A couple of papers address the role of instruction and teaching in processes of conversion and initiation (Anders-Christian Jacobsen, pp. 203-223; Per Bilde, pp. 225-245; Roger Beck, 247-255; Elisabetta Abate, pp. 257-269; Georges, see above). Taken together, they succeed in demonstrating the processual character of integrating new members in both monotheistic and pagan cult groups. The most ambitious of these articles is that of Per Bilde, who tries to show that many pagan cult-groups had institutions comparable to the Christian catechumenate. Thus, he defines conversion as the “decision to apply for an initiation” (p. 228) and underlines the fact that monotheistic religions also had initiation rites. As enticing and plausible as this approach might be, it has to cope with a lack of sources clearly testifying to the existence of formalised instruction. Thus, in some instances, Bilde can only point to possible alternative interpretations of his sources without corroborating these as the most plausible. In the case of two sources for Dionysiac cults (p. 236), the argument is even based upon erroneous translations/interpretations.2 This error naturally weakens Bilde’s argument, which, however, still remains theoretically possible and worthwhile for further investigation.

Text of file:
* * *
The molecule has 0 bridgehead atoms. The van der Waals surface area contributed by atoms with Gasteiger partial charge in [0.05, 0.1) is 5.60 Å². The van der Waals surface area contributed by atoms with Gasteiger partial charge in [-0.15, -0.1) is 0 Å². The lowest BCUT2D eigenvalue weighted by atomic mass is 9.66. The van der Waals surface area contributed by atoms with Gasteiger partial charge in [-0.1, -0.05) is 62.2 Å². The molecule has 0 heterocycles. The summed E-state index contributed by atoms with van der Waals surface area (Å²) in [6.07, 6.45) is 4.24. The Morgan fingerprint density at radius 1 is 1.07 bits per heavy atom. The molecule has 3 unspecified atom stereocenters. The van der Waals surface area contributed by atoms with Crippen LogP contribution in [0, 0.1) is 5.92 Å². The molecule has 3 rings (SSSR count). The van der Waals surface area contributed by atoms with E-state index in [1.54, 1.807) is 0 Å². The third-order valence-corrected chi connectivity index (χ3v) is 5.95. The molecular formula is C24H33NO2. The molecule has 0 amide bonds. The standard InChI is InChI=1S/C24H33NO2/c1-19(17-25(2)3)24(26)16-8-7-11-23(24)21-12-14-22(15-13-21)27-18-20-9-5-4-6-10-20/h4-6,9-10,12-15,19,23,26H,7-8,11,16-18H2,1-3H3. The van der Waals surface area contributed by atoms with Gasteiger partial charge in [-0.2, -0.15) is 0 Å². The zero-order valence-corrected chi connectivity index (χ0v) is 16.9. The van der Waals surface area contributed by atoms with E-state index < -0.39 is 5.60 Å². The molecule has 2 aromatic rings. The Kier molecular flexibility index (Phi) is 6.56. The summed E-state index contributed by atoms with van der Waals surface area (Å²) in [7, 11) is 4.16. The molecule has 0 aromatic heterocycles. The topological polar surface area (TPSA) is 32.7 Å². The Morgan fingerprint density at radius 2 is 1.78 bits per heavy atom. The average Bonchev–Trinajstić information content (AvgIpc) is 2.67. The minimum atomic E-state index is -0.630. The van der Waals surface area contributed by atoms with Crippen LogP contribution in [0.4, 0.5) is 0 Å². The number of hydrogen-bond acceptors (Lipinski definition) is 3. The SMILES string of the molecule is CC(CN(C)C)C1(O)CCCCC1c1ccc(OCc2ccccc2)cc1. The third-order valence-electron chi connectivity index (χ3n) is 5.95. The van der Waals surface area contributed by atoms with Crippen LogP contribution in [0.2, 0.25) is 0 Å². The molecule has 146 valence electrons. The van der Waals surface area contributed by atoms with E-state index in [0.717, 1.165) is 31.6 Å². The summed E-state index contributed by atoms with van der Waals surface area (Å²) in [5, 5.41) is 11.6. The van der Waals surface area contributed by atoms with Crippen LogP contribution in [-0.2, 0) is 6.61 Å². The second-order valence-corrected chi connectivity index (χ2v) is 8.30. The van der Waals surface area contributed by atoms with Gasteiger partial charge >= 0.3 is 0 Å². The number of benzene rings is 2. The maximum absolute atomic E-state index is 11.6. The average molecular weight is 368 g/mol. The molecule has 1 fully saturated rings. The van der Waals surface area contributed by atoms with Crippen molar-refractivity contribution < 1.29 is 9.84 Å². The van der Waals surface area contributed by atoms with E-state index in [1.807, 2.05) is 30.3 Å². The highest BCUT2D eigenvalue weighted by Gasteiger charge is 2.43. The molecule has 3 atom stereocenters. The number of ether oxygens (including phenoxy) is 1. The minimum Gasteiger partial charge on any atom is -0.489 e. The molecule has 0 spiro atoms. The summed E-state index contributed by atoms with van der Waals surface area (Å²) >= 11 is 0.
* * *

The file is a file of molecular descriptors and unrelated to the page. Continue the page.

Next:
Although, as mentioned above, the volume appears highly consistent in the common agenda of all chapters, this agenda does not mean that there was no disagreement between the single papers concerning method and interpretation. As a result, it is rather difficult to summarize common results of the different articles, especially because the problems of comparability (different religions and social contexts) and unity (single religions in different groups, regions, eras) are not thoroughly addressed from a bird’s eye perspective. Here, a conclusive chapter might have helped the reader to better understand the potential for comparisons that the contributors themselves saw in specific cases.
The greatest agreement is reached in the notion that conversion should be considered less as a sudden event, in which some divine revelation or experience leads to a punctual decision to convert, than a process, in which personal change and integration into the group are achieved by instruction and rites. In this respect, most of the papers (esp. Bøgh; Bremmer; Engberg; Marshall; Crook, pp. 119-134; Cvetković, pp. 135-152; Jacobsen; Abate) implicitly or explicitly describe initiation as a ritual part of larger processes of conversion, thus negating the mutual exclusiveness of both concepts. While this general interpretation is convincing, one could pose the question of whether the Nockian terms—influential as they have been—should be applied at all to concepts so fundamentally different. Also, not all of the papers addressing the processual character of conversion take as far-reaching conclusions as described above: Bremmer explicitly (pp. 72-73) and Jacobsen implicitly acknowledge Nock’s idea that conversion was exclusively connected to the rise of monotheistic religions.